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  • Home: A Documentary About Four Families (Part IV)

    Home: A Documentary About Four Families (Part IV)

    The fourth and final sequence of Julie Gustafson and John Reilly’s documentary HOME which portrays a young man who gives up his job to care for his terminally-ill mother in her home. He sums up a mejor theme of the video: “she has never turned her back on anybody, so why should I?” Co-produced by the Television Laboratory of WNET and aired on public television in 1979. Tom Shales of THE WASHINGTON POST wrote, “HOME has immediacy and impact possible with no other medium but television, and an inquisitive compassion that turns cold video images warm and real.” Originally shot in 3/4″ Color and B&W video. See HOME Parts1-3 on Media Burn at https://mediaburn.org/video/home-pt-1-of-2/ Continue reading

  • Home: A Documentary About Four Families (Parts I-III)

    Home: A Documentary About Four Families (Parts I-III)

    Through eloquent portrayals of four different life experiences—birth, aging, marriage, and the death of a parent—HOME explores the changing social dynamic of American families during the 20th century as many life events and roles begin to shift from homes to institutions. The tape opens with the birth of a baby, not in the sterile atmosphere of a hospital, but in a home-like clinic staffed by midwives. The second portrait focuses on a widow growing old in a nursing home, who is disappointed because her adult children have no time or room for her in their homes. The third celebrates the marriage of two divorcees that hope a traditional wedding will fortify their union. The final sequence portrays a young man who gives up his job to care for his terminally-ill mother in her home. He sums up a major theme of HOME: “she has never turned her back on anybody, so why should I?” Co-produced by the Television Laboratory of WNET and aired on public television in 1979. Critic Tom Shales of THE WASHINGTON POST said, “HOME has immediacy and impact possible with no other medium but television, and an inquisitive compassion that turns cold video images warm and real.” Originally shot in ¾” Color and B & W Video. See the final sequence, HOME Part 4 at https://mediaburn.org/video/home-pt-2-of-2/ Continue reading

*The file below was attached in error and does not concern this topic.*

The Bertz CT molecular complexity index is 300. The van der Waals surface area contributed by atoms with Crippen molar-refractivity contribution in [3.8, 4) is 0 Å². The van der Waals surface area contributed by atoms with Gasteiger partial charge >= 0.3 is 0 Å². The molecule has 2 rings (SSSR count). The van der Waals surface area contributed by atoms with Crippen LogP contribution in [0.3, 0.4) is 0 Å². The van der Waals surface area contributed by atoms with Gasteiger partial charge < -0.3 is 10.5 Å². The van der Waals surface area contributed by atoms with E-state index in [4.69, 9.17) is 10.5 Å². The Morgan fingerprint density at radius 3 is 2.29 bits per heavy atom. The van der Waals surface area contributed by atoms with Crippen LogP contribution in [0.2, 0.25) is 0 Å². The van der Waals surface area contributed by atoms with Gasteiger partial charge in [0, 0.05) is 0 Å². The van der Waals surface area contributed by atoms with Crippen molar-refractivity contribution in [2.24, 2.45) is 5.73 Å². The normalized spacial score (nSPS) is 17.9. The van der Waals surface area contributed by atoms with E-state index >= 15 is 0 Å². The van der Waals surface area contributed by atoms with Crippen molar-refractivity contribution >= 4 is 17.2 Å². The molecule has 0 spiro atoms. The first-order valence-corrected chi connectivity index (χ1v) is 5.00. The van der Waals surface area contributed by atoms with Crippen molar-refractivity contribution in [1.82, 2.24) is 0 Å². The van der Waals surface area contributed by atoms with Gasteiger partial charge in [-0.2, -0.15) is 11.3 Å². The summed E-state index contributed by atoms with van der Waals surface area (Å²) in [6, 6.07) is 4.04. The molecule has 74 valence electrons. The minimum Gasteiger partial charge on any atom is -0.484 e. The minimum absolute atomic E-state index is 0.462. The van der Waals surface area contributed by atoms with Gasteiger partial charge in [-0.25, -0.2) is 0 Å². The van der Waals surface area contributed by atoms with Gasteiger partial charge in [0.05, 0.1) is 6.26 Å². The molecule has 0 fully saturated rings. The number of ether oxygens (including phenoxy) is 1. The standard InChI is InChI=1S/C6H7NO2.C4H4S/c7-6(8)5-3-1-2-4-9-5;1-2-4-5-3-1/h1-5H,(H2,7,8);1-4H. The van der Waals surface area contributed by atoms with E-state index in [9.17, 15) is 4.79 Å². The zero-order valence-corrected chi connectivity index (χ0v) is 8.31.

• Joe Albert’s Fox Hunt and Other Stories from the Pine Barrens of New Jersey

    Joe Albert’s Fox Hunt and Other Stories from the Pine Barrens of New Jersey

    In JOE ALBERT’S FOX HUNT, documentary team Julie Gustafson and John Reilly experiment with the short story form in a series of vignettes about the people and environmental issues facing the New Jersey Pine Barrens, the last remaining open wilderness between Washington, D.C. and New York City. Once considered a wasteland, the Pine Barrens have become a battleground of conflicting interests between developers, conservationists and longtime inhabitants. Colorful characters include the developer of Crestwood Village, a 6000 unit housing project aimed at urban dwellers seeking a piece of the American Dream; a small town mayor who believes in biblical stewardship of the pristine aquifer that underlies the area; and Joe Albert, a fox hunter and member of the “Pineconers,” a bluegrass group whose music descends from early English settlers. Albert laments, “I never thought it would go. I always thought it would be there. That’s what the Indians felt.” Completed in 1979 and aired in 1980 on public television stations in New York and New Jersey. Anne Wooster of the VILLAGE VOICE said, “Autobiography and politics intermingle in personal tales from the last wilderness in the Eastern Megalopolis…a complex and compelling orchestration of passions.” Continue reading